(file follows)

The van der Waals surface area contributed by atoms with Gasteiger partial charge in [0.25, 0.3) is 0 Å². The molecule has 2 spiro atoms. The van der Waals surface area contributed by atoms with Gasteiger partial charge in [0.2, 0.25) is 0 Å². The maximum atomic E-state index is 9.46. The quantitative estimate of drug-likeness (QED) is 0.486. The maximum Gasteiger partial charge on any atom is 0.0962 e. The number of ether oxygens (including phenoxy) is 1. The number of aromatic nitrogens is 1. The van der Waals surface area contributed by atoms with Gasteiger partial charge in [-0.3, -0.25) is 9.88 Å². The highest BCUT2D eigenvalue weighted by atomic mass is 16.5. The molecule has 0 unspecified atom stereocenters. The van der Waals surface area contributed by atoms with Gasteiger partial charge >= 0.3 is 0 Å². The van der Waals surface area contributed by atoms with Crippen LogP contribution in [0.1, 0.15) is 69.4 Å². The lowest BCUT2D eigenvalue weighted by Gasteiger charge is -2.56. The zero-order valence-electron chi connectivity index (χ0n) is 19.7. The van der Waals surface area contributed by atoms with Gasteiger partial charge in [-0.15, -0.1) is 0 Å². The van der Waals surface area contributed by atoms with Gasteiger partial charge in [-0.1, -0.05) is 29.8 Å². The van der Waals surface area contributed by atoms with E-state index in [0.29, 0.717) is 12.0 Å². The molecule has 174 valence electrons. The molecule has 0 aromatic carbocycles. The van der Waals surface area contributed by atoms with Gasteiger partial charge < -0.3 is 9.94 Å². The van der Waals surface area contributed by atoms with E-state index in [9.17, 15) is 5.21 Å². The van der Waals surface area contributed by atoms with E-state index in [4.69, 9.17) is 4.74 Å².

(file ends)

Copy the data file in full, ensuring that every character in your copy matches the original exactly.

The van der Waals surface area contributed by atoms with Gasteiger partial charge in [0.25, 0.3) is 0 Å². The molecule has 2 spiro atoms. The van der Waals surface area contributed by atoms with Gasteiger partial charge in [0.2, 0.25) is 0 Å². The maximum atomic E-state index is 9.46. The quantitative estimate of drug-likeness (QED) is 0.486. The maximum Gasteiger partial charge on any atom is 0.0962 e. The number of ether oxygens (including phenoxy) is 1. The number of aromatic nitrogens is 1. The van der Waals surface area contributed by atoms with Gasteiger partial charge in [-0.3, -0.25) is 9.88 Å². The highest BCUT2D eigenvalue weighted by atomic mass is 16.5. The molecule has 0 unspecified atom stereocenters. The van der Waals surface area contributed by atoms with Gasteiger partial charge >= 0.3 is 0 Å². The van der Waals surface area contributed by atoms with Crippen LogP contribution in [0.1, 0.15) is 69.4 Å². The lowest BCUT2D eigenvalue weighted by Gasteiger charge is -2.56. The zero-order valence-electron chi connectivity index (χ0n) is 19.7. The van der Waals surface area contributed by atoms with Gasteiger partial charge in [-0.15, -0.1) is 0 Å². The van der Waals surface area contributed by atoms with Gasteiger partial charge in [-0.1, -0.05) is 29.8 Å². The van der Waals surface area contributed by atoms with E-state index in [0.29, 0.717) is 12.0 Å². The molecule has 174 valence electrons. The molecule has 0 aromatic carbocycles. The van der Waals surface area contributed by atoms with Gasteiger partial charge < -0.3 is 9.94 Å². The van der Waals surface area contributed by atoms with E-state index in [9.17, 15) is 5.21 Å². The van der Waals surface area contributed by atoms with E-state index in [4.69, 9.17) is 4.74 Å².